Cubs Locker room, Chicago, IL
You know the saying, when in Rome do as the Romans do? Well I decided to do that in Chicago, so I went on a tour of Wrigley Field (there were no games when I was there). I enjoy a baseball game from time to time, but I am not a big baseball fan, even living near Yankee Stadium, so I was a little bit concerned I might not enjoy this tour, but I actually loved it.
My baseball stadium experience is the old Yankee Stadium when I was a kid, Shea Stadium and the new stadiums: Yankee Stadium, Citifield (Mets) and PNC Park (Pirates) – you’ll notice I have been to a lot of new ball parks. That is probably why the first thing I noticed about Wrigley Field is that it is old, it is almost 100 years old. You will not find the comforts of a new stadium here. That gives the stadium a certain charm, but probably isn’t as wonderful if you’re at a game that’s going into a 12th or 13th inning.
The tour had about 20 people on it and we had 2 guides, they were very nice, informative and accommodating to our group. They also had a sense of humor and made us laugh.
The tour starts with us being seated behind the Cubs dugout and getting the early history of the stadium. We did learn about some of the innovations that came out of Wrigley Field, such as the food vending behind the seating, instead of just people walking around the stadium selling food.
From there we moved to the original press area, which is now where the boxes are, and then moved to the new press box. The most shocking thing here was how little technology there was here, just some chairs and tables. Heck, it doesn’t even have air conditioning or heating! Here we learned about the bleachers on the tops of the buildings across the street from the park, some of the announcers, and having lights installed. These seem like little things, unless you’re talking about Wrigley Field.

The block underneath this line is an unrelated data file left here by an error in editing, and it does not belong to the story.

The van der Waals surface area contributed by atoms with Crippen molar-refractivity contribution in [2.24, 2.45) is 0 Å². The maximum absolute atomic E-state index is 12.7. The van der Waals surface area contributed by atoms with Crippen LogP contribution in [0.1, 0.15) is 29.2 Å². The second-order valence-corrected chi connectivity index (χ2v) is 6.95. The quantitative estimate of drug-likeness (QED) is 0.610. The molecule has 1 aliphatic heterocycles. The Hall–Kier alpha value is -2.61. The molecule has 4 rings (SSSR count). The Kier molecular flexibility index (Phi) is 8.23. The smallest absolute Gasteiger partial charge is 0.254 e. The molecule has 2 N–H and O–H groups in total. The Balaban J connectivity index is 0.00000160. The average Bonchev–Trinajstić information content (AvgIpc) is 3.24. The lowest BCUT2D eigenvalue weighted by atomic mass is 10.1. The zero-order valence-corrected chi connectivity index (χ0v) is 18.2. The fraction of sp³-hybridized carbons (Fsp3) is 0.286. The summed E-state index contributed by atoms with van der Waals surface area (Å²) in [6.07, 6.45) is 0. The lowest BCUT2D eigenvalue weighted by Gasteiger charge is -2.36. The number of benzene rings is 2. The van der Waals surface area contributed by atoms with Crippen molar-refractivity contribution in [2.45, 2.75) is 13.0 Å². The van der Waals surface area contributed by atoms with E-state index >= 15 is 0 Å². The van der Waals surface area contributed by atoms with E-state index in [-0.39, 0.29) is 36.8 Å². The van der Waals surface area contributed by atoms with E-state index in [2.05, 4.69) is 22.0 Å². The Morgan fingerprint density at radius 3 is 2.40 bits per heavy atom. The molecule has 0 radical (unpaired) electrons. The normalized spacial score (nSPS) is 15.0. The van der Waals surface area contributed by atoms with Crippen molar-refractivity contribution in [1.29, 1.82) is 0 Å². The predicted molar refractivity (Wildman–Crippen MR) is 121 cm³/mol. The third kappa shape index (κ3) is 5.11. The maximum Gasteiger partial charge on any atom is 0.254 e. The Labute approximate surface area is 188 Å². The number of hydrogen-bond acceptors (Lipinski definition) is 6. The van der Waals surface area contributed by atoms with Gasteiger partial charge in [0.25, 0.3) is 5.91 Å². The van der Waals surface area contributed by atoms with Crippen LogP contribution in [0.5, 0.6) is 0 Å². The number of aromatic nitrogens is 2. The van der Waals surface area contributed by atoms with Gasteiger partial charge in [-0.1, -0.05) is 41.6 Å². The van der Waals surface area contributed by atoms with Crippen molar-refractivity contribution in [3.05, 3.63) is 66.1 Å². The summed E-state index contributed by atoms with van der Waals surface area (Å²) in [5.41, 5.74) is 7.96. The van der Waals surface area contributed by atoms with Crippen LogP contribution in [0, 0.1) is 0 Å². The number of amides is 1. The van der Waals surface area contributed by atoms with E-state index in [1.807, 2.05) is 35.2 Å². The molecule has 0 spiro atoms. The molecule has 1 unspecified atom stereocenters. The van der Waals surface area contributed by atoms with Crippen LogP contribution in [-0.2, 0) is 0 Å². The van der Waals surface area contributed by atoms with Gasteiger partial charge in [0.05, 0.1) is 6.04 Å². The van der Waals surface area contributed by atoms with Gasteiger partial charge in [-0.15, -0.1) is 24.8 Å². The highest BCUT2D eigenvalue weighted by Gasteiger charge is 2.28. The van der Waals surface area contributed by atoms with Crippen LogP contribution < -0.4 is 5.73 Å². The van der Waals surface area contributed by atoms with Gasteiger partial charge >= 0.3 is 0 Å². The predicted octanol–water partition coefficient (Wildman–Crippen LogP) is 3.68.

After that we got to the coolest part of the tour, the locker room and the field. The locker room was nice, but small. But during the game it doubles as a bull pen. There is no bull pen with field access so they use the lockerrom.
When we finished in the locker room we walkout out to the field through the dugout. I was surprised how low the dugout was, and then the bench was really high. I didn’t expect that. But it did have a padded bench, which is more then I can say for the visitors dugout. We were given about 15 minutes here to take photos and explore. We were only allowed on the dirt area of the field by the dugouts, but it was fun to be on the field and get some pictures.
Maybe it’s the history buff in me, but I really enjoyed this tour, the guides were personable and made the tour fun and the stadium come alive. I would recommend this tour for anyone, including children. It was a good way to get a piece of Chicago history. If you’re wondering about what they were building in the stadium, it was a stage for a concert later in the week.